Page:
I'm late for yesterday's post, yesterday's installment of "what crappy excuse for a poem can I slap up now?"
I did some research on types of wood that might be used to build a house in the foothills of the Blue Ridge Mountains, of what that wood might mean, of the architecture of a house or a pub nestled away in the woods there, of signs for ancient travelers from the days when mathematics was a religion. And how to infuse it into a poem that is essentially about being trapped in patterns of petty, destructive romantic relationships? A poem with no coherent structure, no consistent metaphor, a jumble of meaningless images, a poor attempt to juggle an inept narrative with an ill-fitted motif and a landscape that unaccountably shifts from circus to mountains to whatever else. (This all refers to All Things Being Equal--you can go see for yourself what a hopeless mess it is.)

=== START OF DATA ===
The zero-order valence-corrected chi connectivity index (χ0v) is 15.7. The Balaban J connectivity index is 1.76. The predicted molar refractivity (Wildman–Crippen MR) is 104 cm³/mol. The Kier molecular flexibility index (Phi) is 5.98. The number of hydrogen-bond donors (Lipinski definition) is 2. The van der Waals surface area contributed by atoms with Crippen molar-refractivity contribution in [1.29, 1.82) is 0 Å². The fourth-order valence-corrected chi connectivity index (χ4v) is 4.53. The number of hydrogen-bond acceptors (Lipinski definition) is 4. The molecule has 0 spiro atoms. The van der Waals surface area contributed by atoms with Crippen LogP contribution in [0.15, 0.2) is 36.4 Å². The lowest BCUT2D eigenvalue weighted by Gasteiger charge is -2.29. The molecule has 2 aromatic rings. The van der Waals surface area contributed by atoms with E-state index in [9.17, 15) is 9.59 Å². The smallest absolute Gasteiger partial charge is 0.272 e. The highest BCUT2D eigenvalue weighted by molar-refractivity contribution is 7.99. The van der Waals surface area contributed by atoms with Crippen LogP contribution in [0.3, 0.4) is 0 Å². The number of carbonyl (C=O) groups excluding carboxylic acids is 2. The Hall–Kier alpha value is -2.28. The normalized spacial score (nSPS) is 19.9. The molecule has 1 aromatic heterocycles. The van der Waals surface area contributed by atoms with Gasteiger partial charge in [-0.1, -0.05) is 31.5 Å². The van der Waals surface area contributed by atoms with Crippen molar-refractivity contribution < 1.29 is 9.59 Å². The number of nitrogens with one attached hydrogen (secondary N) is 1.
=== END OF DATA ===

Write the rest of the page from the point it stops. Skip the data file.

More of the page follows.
I'm also slowly making my way into a critical appraisal of a little book called Ten Poems to Say Goodbye by Roger Housden. Random House, in what appears to be the cheapest of cheap marketing strategies, offered poetry bloggers a free copy of the book in exchange for a review. I had no idea it would be an exploration of "letting go," a subject that I have been avoiding since even before my second divorce. As I read, I am trying to remember that my venomous resentment is an extremely personal reaction and that my critical eye must be as objective as possible. On the other hand, no one reads this blog anyway, so I can say whatever I want. Best of both worlds--I'm contemplating writing two versions of the review, one in which I attempt to be professional (immediately visible on this blog), and another where I just let myself be nasty (if at all warranted on a subjective level--buried underneath the <Read More> link).